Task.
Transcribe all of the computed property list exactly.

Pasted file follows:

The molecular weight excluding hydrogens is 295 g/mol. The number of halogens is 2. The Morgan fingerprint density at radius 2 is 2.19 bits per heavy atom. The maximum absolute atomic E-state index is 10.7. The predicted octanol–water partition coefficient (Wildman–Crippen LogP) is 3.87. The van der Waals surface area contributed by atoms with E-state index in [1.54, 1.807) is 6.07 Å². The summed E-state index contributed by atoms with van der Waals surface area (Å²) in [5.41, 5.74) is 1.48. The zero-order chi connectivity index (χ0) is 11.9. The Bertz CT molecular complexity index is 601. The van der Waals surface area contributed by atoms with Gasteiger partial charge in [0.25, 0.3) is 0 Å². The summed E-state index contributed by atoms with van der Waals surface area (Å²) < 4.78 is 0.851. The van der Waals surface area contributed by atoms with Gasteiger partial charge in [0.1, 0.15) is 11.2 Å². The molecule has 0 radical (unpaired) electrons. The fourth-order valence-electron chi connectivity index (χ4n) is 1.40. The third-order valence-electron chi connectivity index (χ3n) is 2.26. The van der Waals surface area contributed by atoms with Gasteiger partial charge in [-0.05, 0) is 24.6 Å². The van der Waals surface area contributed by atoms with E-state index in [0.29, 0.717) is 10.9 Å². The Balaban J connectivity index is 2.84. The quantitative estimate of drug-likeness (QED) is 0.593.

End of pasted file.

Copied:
The molecular weight excluding hydrogens is 295 g/mol. The number of halogens is 2. The Morgan fingerprint density at radius 2 is 2.19 bits per heavy atom. The maximum absolute atomic E-state index is 10.7. The predicted octanol–water partition coefficient (Wildman–Crippen LogP) is 3.87. The van der Waals surface area contributed by atoms with E-state index in [1.54, 1.807) is 6.07 Å². The summed E-state index contributed by atoms with van der Waals surface area (Å²) in [5.41, 5.74) is 1.48. The zero-order chi connectivity index (χ0) is 11.9. The Bertz CT molecular complexity index is 601. The van der Waals surface area contributed by atoms with Gasteiger partial charge in [0.25, 0.3) is 0 Å². The summed E-state index contributed by atoms with van der Waals surface area (Å²) < 4.78 is 0.851. The van der Waals surface area contributed by atoms with Gasteiger partial charge in [0.1, 0.15) is 11.2 Å². The molecule has 0 radical (unpaired) electrons. The fourth-order valence-electron chi connectivity index (χ4n) is 1.40. The third-order valence-electron chi connectivity index (χ3n) is 2.26. The van der Waals surface area contributed by atoms with Gasteiger partial charge in [-0.05, 0) is 24.6 Å². The van der Waals surface area contributed by atoms with E-state index in [0.29, 0.717) is 10.9 Å². The Balaban J connectivity index is 2.84. The quantitative estimate of drug-likeness (QED) is 0.593.